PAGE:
Aquaculture in India.

Posted On May 18, 2016 at 1:14 pm by / 1 Comment

Aquaculture in India.

Fishing in India is a major industry in its coastal states, employing over 14 million people.

Fish production in India has increased more than tenfold since its independence in 1947. According to the Food and Agriculture Organization (FAO) of the United Nations, fish output in India doubled between 1990 and 2010.

India has 7517 kilometers of marine coastline, 3,827 fishing villages, and 1,914 traditional fish landing centers. India’s fresh water resources consist of 195,210 kilometers of rivers and canals, 2.9 million hectares of minor and major reservoirs, 2.4 million hectares of ponds and lakes, and about 0.8 million hectares of flood plain wetlands and water bodies.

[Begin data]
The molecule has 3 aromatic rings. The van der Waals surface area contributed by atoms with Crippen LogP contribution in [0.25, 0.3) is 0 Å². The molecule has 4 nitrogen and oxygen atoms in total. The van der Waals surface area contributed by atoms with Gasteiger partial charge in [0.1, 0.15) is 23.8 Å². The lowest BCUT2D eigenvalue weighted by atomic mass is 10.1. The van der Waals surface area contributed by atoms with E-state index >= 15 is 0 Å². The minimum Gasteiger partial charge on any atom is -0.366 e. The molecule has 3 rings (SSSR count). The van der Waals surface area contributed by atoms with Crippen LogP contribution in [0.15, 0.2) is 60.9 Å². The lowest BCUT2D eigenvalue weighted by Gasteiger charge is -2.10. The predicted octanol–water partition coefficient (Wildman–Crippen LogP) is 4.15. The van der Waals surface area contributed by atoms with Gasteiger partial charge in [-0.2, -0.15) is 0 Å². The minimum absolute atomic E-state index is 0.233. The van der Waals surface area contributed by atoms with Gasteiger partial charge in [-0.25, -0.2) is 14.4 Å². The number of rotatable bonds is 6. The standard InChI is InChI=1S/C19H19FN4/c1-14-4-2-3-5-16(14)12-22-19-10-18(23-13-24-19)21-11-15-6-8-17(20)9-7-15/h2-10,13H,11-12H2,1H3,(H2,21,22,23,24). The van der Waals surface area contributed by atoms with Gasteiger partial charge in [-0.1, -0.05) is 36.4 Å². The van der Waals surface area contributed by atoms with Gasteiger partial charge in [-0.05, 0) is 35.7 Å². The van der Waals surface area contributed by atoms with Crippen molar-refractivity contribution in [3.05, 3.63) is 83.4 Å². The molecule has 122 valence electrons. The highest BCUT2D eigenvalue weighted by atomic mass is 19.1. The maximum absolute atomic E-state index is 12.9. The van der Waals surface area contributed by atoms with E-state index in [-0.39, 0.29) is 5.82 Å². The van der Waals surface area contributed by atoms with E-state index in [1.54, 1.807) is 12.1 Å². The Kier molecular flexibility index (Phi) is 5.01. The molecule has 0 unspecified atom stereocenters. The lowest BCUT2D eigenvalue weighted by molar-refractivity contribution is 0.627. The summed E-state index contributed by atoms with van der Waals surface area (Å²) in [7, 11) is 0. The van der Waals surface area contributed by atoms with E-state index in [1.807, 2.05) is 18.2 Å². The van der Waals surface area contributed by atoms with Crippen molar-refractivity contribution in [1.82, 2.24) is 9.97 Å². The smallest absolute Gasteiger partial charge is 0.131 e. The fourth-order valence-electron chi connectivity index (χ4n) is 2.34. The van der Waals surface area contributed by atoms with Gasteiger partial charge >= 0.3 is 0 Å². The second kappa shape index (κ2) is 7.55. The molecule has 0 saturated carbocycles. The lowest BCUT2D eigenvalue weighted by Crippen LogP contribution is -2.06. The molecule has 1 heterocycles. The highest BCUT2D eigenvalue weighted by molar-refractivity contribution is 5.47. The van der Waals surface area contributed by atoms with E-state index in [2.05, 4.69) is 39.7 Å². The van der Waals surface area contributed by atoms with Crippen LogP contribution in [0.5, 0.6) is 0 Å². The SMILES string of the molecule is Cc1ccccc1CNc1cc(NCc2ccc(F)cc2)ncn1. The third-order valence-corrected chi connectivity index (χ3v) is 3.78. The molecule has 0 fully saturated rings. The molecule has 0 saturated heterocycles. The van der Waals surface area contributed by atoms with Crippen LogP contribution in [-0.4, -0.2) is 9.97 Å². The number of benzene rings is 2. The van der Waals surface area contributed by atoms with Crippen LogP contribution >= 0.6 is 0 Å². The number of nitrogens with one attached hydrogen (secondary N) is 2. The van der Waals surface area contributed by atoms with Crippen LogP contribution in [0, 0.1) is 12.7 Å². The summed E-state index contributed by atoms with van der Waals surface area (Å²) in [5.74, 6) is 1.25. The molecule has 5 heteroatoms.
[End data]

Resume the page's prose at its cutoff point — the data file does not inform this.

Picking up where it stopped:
aquaculture in india

As of 2010, the marine and freshwater resources offered a combined sustainable catch fishing potential of over 4 million metric tonnes of fish. In addition, India’s water and natural resources offer a tenfold growth potential in aquaculture (farm fishing) from 2010 harvest levels of 3.9 million metric tonnes of fish, if India were to adopt fishing knowledge, regulatory reforms, and sustainability policies adopted by China over the last two decades.

The marine fish harvested in India consist of about 65 commercially important species/groups. Pelagic and midwater species contributed about 52% of the total marine fish in 2004.

India is a major supplier of fish in the world. In 2006 the country exported over 600,000 metric tonnes of fish, to some 90 countries, earning over $1.8 billion.

Shrimps are one of the major varieties exported. The giant tiger prawn (Penaeus monodon) is the dominant species chosen for aquaculture, followed by the Indian white prawn (Fenneropenaeus indicus). Shrimp production from coastal aquaculture during 2004 stood at approximately 120,000 tonnes. Farmed shrimp accounted for about 60% of shrimp exported from the country.

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